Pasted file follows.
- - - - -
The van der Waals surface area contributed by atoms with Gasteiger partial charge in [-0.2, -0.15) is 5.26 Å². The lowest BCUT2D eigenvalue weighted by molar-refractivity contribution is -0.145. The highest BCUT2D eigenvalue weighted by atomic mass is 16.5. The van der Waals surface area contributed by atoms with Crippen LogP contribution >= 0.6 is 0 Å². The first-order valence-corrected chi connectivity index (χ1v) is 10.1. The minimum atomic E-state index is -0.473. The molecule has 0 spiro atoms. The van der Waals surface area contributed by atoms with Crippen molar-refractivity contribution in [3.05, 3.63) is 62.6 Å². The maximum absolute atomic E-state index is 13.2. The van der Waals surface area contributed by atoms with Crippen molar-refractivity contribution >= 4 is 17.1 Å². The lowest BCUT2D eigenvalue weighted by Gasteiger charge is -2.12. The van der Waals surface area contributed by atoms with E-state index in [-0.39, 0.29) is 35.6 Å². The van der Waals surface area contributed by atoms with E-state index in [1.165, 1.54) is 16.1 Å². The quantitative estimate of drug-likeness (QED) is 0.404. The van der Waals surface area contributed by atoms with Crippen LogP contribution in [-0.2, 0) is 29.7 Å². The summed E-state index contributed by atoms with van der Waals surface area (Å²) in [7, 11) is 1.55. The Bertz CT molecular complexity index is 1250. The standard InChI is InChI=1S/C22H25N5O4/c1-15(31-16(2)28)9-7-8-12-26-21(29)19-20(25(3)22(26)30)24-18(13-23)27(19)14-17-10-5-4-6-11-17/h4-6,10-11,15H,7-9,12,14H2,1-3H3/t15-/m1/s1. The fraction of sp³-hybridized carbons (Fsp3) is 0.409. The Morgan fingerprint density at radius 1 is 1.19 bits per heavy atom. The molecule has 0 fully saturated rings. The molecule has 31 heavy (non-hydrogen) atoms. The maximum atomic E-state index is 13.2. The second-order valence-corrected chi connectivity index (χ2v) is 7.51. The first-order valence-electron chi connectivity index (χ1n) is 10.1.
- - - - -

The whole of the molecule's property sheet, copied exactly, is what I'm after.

The van der Waals surface area contributed by atoms with Gasteiger partial charge in [-0.2, -0.15) is 5.26 Å². The lowest BCUT2D eigenvalue weighted by molar-refractivity contribution is -0.145. The highest BCUT2D eigenvalue weighted by atomic mass is 16.5. The van der Waals surface area contributed by atoms with Crippen LogP contribution >= 0.6 is 0 Å². The first-order valence-corrected chi connectivity index (χ1v) is 10.1. The minimum atomic E-state index is -0.473. The molecule has 0 spiro atoms. The van der Waals surface area contributed by atoms with Crippen molar-refractivity contribution in [3.05, 3.63) is 62.6 Å². The maximum absolute atomic E-state index is 13.2. The van der Waals surface area contributed by atoms with Crippen molar-refractivity contribution >= 4 is 17.1 Å². The lowest BCUT2D eigenvalue weighted by Gasteiger charge is -2.12. The van der Waals surface area contributed by atoms with E-state index in [-0.39, 0.29) is 35.6 Å². The van der Waals surface area contributed by atoms with E-state index in [1.165, 1.54) is 16.1 Å². The quantitative estimate of drug-likeness (QED) is 0.404. The van der Waals surface area contributed by atoms with Crippen LogP contribution in [-0.2, 0) is 29.7 Å². The summed E-state index contributed by atoms with van der Waals surface area (Å²) in [7, 11) is 1.55. The Bertz CT molecular complexity index is 1250. The standard InChI is InChI=1S/C22H25N5O4/c1-15(31-16(2)28)9-7-8-12-26-21(29)19-20(25(3)22(26)30)24-18(13-23)27(19)14-17-10-5-4-6-11-17/h4-6,10-11,15H,7-9,12,14H2,1-3H3/t15-/m1/s1. The fraction of sp³-hybridized carbons (Fsp3) is 0.409. The Morgan fingerprint density at radius 1 is 1.19 bits per heavy atom. The molecule has 0 fully saturated rings. The molecule has 31 heavy (non-hydrogen) atoms. The maximum atomic E-state index is 13.2. The second-order valence-corrected chi connectivity index (χ2v) is 7.51. The first-order valence-electron chi connectivity index (χ1n) is 10.1.